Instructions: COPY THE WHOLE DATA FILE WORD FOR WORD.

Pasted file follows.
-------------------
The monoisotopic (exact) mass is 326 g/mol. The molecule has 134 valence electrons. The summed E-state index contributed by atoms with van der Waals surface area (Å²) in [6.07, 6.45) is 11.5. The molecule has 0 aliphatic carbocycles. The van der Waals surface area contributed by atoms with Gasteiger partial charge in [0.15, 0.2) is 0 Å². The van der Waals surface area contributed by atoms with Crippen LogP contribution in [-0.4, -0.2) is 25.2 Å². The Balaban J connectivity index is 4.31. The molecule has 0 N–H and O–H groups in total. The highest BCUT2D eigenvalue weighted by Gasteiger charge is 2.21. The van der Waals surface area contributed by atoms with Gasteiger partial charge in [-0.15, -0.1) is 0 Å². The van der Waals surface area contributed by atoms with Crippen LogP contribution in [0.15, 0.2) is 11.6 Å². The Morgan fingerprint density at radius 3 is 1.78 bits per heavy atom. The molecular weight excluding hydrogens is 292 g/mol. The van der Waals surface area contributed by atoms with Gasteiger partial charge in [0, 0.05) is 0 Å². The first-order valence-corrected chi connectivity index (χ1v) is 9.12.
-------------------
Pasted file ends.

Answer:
The monoisotopic (exact) mass is 326 g/mol. The molecule has 134 valence electrons. The summed E-state index contributed by atoms with van der Waals surface area (Å²) in [6.07, 6.45) is 11.5. The molecule has 0 aliphatic carbocycles. The van der Waals surface area contributed by atoms with Gasteiger partial charge in [0.15, 0.2) is 0 Å². The van der Waals surface area contributed by atoms with Crippen LogP contribution in [-0.4, -0.2) is 25.2 Å². The Balaban J connectivity index is 4.31. The molecule has 0 N–H and O–H groups in total. The highest BCUT2D eigenvalue weighted by Gasteiger charge is 2.21. The van der Waals surface area contributed by atoms with Gasteiger partial charge in [-0.15, -0.1) is 0 Å². The van der Waals surface area contributed by atoms with Crippen LogP contribution in [0.15, 0.2) is 11.6 Å². The Morgan fingerprint density at radius 3 is 1.78 bits per heavy atom. The molecular weight excluding hydrogens is 292 g/mol. The van der Waals surface area contributed by atoms with Gasteiger partial charge in [0, 0.05) is 0 Å². The first-order valence-corrected chi connectivity index (χ1v) is 9.12.